Your new product: Good concept or great product innovation?
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Your new product: Good concept or great product innovation?

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How to filter through new product concepts and identify the truly innovative products that are more likely to succeed.

How to filter through new product concepts and identify the truly innovative products that are more likely to succeed.

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  • Before the issue of balance even comes up, a company must allow sufficient time for what may be the most underrated yet most important part of the innovation process: problem definition. Consider Apple: its genius lies in the ability to get to the heart of a problem and not settle for convoluted solutions until they find, in the late Steve Jobs’ words, "the key, underlying principle of the problem" and then the "beautiful, elegant solution that works.” <br /> <br /> Once the problem has been defined and the desired target established, there are two key functions in innovation: brainstorming new ideas, and deciding which of those ideas are worth pursuing. <br />
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Your new product: Good concept or great product innovation? Your new product: Good concept or great product innovation? Presentation Transcript

  • Your New Product: Good Concept or Great Product Innovation? (How to Identify the Golden Goose among the Ugly Ducklings)
  • Chris Marocchi President: Klear Strat, LLC
  • What This Discussion Is About • This presentation is NOT about product development. • It IS about how we get from ideas to concept to product development. Concept Evaluation Product C Product B Product A Product Development Product Launch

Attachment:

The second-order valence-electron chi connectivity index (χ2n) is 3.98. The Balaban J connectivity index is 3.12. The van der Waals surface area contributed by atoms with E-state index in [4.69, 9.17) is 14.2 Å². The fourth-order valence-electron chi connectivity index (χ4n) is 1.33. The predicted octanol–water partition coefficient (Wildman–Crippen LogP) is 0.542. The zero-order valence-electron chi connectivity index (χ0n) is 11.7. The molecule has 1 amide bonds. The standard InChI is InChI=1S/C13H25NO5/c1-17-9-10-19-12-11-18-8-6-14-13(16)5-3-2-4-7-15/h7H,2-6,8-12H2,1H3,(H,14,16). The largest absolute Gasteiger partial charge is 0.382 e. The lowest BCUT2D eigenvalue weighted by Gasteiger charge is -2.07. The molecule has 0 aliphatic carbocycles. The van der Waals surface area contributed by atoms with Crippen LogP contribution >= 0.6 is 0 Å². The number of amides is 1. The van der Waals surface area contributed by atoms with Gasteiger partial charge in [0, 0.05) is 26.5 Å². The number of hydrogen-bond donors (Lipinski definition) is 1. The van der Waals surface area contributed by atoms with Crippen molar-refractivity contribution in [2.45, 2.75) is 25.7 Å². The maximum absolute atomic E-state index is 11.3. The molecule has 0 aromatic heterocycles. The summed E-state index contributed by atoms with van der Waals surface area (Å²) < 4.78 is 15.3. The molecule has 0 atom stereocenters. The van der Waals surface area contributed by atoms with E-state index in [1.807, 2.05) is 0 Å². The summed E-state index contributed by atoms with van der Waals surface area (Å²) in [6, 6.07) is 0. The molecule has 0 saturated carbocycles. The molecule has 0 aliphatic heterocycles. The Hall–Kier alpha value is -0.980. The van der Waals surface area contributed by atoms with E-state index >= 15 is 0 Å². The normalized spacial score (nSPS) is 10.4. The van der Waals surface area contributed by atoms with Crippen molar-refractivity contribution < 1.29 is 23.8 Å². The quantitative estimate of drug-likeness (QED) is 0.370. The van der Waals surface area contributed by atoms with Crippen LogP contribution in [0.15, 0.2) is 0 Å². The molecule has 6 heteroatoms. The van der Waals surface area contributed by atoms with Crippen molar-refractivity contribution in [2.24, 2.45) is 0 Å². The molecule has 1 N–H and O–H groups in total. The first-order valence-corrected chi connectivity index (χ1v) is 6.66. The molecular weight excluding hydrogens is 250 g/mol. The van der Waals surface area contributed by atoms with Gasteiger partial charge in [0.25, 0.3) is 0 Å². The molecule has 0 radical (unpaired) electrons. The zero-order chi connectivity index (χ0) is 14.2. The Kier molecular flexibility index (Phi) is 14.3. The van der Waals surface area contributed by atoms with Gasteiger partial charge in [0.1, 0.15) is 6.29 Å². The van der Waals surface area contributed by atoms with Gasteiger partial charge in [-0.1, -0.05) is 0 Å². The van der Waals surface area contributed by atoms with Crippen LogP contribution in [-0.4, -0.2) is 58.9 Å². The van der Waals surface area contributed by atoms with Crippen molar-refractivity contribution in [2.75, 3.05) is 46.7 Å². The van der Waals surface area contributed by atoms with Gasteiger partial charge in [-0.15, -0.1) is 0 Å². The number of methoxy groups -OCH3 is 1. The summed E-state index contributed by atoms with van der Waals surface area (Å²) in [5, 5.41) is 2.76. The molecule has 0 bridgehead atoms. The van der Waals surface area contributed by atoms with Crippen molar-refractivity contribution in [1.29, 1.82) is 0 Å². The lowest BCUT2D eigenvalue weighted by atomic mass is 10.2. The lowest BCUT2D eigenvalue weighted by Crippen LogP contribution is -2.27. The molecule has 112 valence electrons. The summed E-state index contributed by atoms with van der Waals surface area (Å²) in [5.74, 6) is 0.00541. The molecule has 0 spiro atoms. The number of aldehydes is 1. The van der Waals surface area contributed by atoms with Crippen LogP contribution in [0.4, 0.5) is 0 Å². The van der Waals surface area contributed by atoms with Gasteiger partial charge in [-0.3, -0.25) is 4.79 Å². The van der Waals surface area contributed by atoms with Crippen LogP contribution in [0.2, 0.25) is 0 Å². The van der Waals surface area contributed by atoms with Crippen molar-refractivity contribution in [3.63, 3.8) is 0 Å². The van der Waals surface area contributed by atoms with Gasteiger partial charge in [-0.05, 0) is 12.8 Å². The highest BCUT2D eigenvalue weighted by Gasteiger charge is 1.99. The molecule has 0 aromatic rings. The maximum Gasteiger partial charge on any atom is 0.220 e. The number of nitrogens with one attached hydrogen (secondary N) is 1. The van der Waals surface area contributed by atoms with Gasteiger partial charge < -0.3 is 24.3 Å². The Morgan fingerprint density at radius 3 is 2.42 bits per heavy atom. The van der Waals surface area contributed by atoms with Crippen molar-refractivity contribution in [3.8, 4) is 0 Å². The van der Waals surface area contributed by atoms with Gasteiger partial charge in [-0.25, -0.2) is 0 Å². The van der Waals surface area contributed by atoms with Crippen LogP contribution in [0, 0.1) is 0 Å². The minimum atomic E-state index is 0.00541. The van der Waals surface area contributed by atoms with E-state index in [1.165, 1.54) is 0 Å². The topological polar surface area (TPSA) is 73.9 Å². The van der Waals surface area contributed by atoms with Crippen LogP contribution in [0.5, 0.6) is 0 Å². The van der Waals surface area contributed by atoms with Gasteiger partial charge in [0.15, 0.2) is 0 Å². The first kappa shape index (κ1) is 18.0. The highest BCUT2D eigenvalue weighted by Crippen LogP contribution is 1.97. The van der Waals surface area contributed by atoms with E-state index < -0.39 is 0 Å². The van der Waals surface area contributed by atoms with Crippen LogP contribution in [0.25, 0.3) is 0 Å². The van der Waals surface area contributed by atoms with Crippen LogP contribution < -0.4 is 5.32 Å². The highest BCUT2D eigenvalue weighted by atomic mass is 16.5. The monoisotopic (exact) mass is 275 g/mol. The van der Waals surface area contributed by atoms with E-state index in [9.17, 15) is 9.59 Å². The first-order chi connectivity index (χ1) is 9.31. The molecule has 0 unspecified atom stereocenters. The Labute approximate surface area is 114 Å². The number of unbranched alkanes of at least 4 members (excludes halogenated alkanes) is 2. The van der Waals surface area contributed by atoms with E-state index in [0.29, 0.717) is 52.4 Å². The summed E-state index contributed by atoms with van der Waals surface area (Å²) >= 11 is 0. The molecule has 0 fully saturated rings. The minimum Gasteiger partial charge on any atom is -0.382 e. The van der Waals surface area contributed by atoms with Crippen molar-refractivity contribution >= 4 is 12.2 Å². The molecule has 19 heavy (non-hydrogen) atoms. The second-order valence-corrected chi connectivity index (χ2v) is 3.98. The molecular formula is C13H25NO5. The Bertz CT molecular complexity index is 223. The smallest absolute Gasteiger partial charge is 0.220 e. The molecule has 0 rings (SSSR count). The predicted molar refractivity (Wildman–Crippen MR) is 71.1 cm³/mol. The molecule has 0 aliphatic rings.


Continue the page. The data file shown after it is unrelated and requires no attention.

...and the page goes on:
• Scenario • Your company sells products. • Your products are good. • Your company is profitable. • A recession hits, and profits shrink. • Your company’s strategic planning team decides the company needs to pivot its strategy for growth.
  • New Products vs. New Markets We need to first evaluate how to grow by examining the product-market expansion grid. Market Penetration Product Development Market Development Diversification Existing Markets New Markets Existing Products New Products
  • Question • You decide to develop a new product. But how do you determine which product to develop? • What is so hard about determining this Golden Goose?
  • The Problem Defined • How do we identify and prioritize the right mix of new products to develop? • Many stage/phase-based processes tell you what to do AFTER you have determined which product to develop. Product C Product B Product A
  • The Challenge • Multiple Sources of Input – Internal Stakeholders (Executives, Parent Company/BOD, Sales force, Engineers, etc.) – External Stakeholders (Customers, Shareholders, Vendors, etc.) • Lack of a Reliable Process • No Crystal Ball
  • Where To Start? • Understand the Market • Innovate Concepts • Select a Process for Evaluation of Concepts • Move Forward with Confidence
  • Step 1 - Understanding the Market Stefan Thomke – How Can a Company Balance Creativity and Innovation With the Need for Process and Structure? "the key, underlying principle of the problem" and then the "beautiful, elegant solution that works.”